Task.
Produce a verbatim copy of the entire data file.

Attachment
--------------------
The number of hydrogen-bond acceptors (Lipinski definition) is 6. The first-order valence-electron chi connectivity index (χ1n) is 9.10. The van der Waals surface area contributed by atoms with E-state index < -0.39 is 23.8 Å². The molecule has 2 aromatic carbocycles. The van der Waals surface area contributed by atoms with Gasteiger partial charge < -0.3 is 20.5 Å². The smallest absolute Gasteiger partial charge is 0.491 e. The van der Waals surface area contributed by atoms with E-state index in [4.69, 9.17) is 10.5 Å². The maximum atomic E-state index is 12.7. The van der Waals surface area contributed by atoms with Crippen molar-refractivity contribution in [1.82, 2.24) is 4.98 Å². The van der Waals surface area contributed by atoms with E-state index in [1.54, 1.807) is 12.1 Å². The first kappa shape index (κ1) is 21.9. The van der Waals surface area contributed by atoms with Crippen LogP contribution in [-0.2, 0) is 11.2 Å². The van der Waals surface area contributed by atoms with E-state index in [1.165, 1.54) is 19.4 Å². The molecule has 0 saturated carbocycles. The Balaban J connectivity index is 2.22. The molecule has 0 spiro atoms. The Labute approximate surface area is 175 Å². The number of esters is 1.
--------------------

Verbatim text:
The number of hydrogen-bond acceptors (Lipinski definition) is 6. The first-order valence-electron chi connectivity index (χ1n) is 9.10. The van der Waals surface area contributed by atoms with E-state index < -0.39 is 23.8 Å². The molecule has 2 aromatic carbocycles. The van der Waals surface area contributed by atoms with Gasteiger partial charge < -0.3 is 20.5 Å². The smallest absolute Gasteiger partial charge is 0.491 e. The van der Waals surface area contributed by atoms with E-state index in [4.69, 9.17) is 10.5 Å². The maximum atomic E-state index is 12.7. The van der Waals surface area contributed by atoms with Crippen molar-refractivity contribution in [1.82, 2.24) is 4.98 Å². The van der Waals surface area contributed by atoms with E-state index in [1.54, 1.807) is 12.1 Å². The first kappa shape index (κ1) is 21.9. The van der Waals surface area contributed by atoms with Crippen LogP contribution in [-0.2, 0) is 11.2 Å². The van der Waals surface area contributed by atoms with E-state index in [1.165, 1.54) is 19.4 Å². The molecule has 0 saturated carbocycles. The Balaban J connectivity index is 2.22. The molecule has 0 spiro atoms. The Labute approximate surface area is 175 Å². The number of esters is 1.